This time, the other woman in the case appealed, feeling the sanctions were inadequate. The case went before a university hearing panel of faculty and student representatives.
Before the hearing panel, Sanders asked the women if they had additional evidence to present. They said they did – a new sexual assault allegation against the frat member by a third female student, who had confided in Andries and offered to speak to investigators. They gave Sanders her name and also suggested he speak to the fraternity president from the time.
No one from LSU ever contacted the third woman about the allegation, the woman told USA TODAY – a violation of federal and university Title IX policies. And Sanders called the wrong fraternity president, the women said.
LSU declined to make Sanders available for an interview and did not answer any questions about its handling of the case.
Despite Sanders’ missteps, the panel in late September 2019 voted to increase the sanctions against the frat member, suspending him for two semesters and banning him from campus. His five-business-day appeal deadline came and went, and the women thought the ordeal was over.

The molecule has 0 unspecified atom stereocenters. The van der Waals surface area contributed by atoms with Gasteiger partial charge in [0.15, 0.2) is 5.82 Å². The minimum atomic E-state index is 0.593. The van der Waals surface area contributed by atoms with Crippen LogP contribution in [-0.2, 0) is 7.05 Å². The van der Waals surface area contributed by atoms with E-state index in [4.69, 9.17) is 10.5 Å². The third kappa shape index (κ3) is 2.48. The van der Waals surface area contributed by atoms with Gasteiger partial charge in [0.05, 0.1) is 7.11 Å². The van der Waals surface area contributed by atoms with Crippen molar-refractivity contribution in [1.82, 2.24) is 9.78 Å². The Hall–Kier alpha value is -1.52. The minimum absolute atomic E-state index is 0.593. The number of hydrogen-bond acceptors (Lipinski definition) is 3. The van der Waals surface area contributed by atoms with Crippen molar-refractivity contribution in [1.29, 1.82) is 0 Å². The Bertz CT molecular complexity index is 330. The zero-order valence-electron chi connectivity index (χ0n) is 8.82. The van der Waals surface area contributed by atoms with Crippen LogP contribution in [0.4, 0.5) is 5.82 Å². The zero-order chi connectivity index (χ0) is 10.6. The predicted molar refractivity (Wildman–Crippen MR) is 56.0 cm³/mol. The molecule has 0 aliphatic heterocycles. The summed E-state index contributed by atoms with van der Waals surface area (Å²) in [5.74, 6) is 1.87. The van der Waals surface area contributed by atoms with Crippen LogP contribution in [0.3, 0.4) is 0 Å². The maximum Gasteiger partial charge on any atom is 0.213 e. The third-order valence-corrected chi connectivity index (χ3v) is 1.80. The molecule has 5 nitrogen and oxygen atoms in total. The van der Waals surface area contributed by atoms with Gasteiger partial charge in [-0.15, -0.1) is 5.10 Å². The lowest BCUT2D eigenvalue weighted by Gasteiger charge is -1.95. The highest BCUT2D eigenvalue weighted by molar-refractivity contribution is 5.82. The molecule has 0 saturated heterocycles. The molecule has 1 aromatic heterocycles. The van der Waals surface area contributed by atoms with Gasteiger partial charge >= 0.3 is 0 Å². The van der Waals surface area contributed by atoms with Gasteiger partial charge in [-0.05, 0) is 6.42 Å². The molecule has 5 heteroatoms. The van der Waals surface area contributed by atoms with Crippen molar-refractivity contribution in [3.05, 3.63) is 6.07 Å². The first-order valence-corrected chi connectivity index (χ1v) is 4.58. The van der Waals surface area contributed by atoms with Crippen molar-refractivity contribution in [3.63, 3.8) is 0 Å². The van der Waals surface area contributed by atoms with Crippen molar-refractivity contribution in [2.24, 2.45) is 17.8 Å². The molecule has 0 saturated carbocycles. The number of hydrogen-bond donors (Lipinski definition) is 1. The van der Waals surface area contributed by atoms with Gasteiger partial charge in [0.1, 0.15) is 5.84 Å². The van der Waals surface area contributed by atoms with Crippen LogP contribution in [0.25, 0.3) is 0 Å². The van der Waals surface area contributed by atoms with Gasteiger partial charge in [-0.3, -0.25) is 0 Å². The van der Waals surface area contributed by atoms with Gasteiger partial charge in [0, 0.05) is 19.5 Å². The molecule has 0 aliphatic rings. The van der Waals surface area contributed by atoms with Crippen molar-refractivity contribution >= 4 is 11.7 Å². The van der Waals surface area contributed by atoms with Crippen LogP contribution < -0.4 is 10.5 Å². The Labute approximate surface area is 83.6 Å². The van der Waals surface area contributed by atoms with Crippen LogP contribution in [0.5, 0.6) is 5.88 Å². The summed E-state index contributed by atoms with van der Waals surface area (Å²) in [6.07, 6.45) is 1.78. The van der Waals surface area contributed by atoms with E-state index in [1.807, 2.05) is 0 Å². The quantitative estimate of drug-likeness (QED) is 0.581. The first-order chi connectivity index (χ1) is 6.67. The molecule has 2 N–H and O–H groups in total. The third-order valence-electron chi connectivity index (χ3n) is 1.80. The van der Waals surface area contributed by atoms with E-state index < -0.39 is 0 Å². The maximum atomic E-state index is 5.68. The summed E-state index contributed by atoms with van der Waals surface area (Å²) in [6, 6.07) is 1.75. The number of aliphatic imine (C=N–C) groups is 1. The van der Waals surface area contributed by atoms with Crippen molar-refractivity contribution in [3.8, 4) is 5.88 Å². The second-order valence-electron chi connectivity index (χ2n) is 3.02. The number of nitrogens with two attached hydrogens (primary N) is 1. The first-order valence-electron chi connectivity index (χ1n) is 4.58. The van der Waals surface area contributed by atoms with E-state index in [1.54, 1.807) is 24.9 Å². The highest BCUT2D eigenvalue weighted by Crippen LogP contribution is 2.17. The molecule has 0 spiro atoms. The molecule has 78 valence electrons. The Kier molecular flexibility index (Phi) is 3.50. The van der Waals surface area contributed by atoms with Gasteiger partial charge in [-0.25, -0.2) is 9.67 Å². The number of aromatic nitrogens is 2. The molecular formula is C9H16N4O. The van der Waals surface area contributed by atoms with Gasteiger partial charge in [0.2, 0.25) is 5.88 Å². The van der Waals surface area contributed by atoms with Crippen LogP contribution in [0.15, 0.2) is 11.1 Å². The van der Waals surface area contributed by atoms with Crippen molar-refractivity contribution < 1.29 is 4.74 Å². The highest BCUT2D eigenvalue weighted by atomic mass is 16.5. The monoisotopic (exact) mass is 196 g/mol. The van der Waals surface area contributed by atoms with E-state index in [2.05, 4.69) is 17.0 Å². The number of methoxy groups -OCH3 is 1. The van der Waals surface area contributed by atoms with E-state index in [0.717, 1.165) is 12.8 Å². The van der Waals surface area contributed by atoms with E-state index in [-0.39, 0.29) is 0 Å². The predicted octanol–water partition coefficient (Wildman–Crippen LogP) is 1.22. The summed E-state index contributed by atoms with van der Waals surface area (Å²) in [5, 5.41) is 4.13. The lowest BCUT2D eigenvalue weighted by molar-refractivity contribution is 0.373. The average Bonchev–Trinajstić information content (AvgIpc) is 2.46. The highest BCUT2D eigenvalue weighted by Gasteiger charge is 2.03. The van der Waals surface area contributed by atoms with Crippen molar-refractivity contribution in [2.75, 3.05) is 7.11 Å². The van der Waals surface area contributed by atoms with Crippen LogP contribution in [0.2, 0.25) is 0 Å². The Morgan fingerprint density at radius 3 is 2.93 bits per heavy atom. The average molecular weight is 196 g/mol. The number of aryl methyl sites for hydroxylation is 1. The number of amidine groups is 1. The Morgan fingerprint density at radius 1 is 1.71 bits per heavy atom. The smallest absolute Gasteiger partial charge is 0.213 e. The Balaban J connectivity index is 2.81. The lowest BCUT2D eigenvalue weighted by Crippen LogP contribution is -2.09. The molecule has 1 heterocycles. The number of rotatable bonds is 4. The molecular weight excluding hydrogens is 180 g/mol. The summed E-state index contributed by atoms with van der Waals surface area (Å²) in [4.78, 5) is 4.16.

But at a football game two weeks after the ruling, Andries saw the frat member in the student section, she said. When the women told LSU, they said, the school informed them that it had granted the frat member another extension, and that he was allowed to remain on campus.
LSU denied the frat member’s final appeal that October.
LSU’s lengthy and cumbersome Title IX process is intentional, the other woman in the case believes. The school, she said, fears lawsuits and knows perpetrators are more likely than survivors to sue.
“If we get worn down enough, we’re just going to give up at some point,” she said. “I think it’s all designed so that everybody just gives up and goes home.”